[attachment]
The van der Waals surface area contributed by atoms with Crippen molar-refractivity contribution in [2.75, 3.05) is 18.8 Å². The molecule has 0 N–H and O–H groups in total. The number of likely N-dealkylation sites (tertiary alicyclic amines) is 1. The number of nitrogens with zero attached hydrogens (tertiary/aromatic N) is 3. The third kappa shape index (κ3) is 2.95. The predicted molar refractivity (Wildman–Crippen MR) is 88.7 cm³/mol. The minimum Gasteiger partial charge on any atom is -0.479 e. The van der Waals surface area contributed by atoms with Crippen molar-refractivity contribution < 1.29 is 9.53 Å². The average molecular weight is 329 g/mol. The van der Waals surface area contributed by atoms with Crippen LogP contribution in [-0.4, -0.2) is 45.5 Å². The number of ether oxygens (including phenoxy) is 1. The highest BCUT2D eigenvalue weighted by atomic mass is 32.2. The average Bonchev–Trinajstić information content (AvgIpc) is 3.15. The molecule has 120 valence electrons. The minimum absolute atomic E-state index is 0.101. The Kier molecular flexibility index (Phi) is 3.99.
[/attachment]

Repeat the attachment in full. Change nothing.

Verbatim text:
The van der Waals surface area contributed by atoms with Crippen molar-refractivity contribution in [2.75, 3.05) is 18.8 Å². The molecule has 0 N–H and O–H groups in total. The number of likely N-dealkylation sites (tertiary alicyclic amines) is 1. The number of nitrogens with zero attached hydrogens (tertiary/aromatic N) is 3. The third kappa shape index (κ3) is 2.95. The predicted molar refractivity (Wildman–Crippen MR) is 88.7 cm³/mol. The minimum Gasteiger partial charge on any atom is -0.479 e. The van der Waals surface area contributed by atoms with Crippen molar-refractivity contribution < 1.29 is 9.53 Å². The average molecular weight is 329 g/mol. The van der Waals surface area contributed by atoms with Crippen LogP contribution in [-0.4, -0.2) is 45.5 Å². The number of ether oxygens (including phenoxy) is 1. The highest BCUT2D eigenvalue weighted by atomic mass is 32.2. The average Bonchev–Trinajstić information content (AvgIpc) is 3.15. The molecule has 120 valence electrons. The minimum absolute atomic E-state index is 0.101. The Kier molecular flexibility index (Phi) is 3.99.